Top US, Philippine officials to meet after expanding defense pact
Top US, Philippine officials to meet after expanding defense pact
Top US, Philippine officials to meet after expanding defense pact
by DZRH News06 April 2023
FILE PHOTO: Philippines Foreign Affairs Secretary Enrique Manalo delivers a message during a media event in Manila, Philippines, August 16, 2022. REUTERS/Eloisa Lopez/File Photo

(Reuters) - The top foreign and defense officials of the United States and the Philippines will meet in Washington next week, the U.S. State Department announced on Wednesday, just as the two countries have expanded their defense cooperation agreement.

U.S. Secretary of State Antony Blinken and Secretary of Defense Lloyd Austin will receive Philippine Foreign Affairs Secretary Enrique Manalo and defense chief Carlito Galvez on Tuesday.

The announcement of the meeting of the two longtime allies came after the Philippines on Monday identified four more of its military bases that the United States will get access to under an expansion of the Enhanced Defense Cooperation Agreement (EDCA).

The near doubling of EDCA sites was achieved at a time of growing concern over China's conduct in the South China Sea and tension over self-ruled Taiwan.


The EDCA, signed in 2014 under U.S. President Barack Obama, allows U.S. access to Philippine bases for joint training, pre-positioning of equipment and building of facilities such as runways, fuel storage and military housing.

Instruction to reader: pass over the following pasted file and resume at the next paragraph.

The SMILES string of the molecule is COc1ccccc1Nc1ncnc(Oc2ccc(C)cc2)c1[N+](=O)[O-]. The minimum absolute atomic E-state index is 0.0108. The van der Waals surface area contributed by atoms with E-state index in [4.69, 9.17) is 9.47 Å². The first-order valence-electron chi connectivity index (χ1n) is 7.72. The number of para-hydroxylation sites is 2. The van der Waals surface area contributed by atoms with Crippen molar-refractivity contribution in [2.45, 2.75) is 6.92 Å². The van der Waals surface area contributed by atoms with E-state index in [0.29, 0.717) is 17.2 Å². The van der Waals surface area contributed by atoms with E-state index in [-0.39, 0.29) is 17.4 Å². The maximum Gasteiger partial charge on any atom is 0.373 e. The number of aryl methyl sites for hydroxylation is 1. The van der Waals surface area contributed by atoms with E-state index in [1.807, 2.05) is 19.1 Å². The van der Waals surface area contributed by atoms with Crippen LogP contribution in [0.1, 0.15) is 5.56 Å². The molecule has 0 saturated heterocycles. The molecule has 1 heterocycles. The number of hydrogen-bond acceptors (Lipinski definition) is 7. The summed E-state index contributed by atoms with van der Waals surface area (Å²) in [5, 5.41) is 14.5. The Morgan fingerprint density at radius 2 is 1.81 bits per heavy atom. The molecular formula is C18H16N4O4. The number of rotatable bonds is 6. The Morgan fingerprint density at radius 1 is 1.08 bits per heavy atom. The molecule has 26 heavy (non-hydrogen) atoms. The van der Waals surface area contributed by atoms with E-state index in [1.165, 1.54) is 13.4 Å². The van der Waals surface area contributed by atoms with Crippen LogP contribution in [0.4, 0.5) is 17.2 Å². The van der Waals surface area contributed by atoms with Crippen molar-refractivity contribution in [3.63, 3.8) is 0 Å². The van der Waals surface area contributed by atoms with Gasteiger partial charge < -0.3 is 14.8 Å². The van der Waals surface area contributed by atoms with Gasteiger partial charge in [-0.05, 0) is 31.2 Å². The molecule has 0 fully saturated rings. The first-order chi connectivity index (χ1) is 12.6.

The sites named on Monday are the Camilo Osias navy base in Sta Ana and Lal-lo airport, both in Cagayan province, and Camp Melchor Dela Cruz in Gamu, Isabela province and the island of Balabac off Palawan.

The locations are significant, with Isabela and Cagayan facing north towards Taiwan, while Palawan is near the disputed Spratly Islands in the South China Sea, where China has built artificial islands equipped with runways and missile systems.

The decision of President Ferdinand Marcos Jr to expand the U.S. access was made in February but the announcement of the sites was delayed by opposition from some local government leaders concerned about being caught up in a future conflict between the United States and China.


(Reporting by Daniel Trotta, editing by Donna Bryson & Shri Navaratnam)

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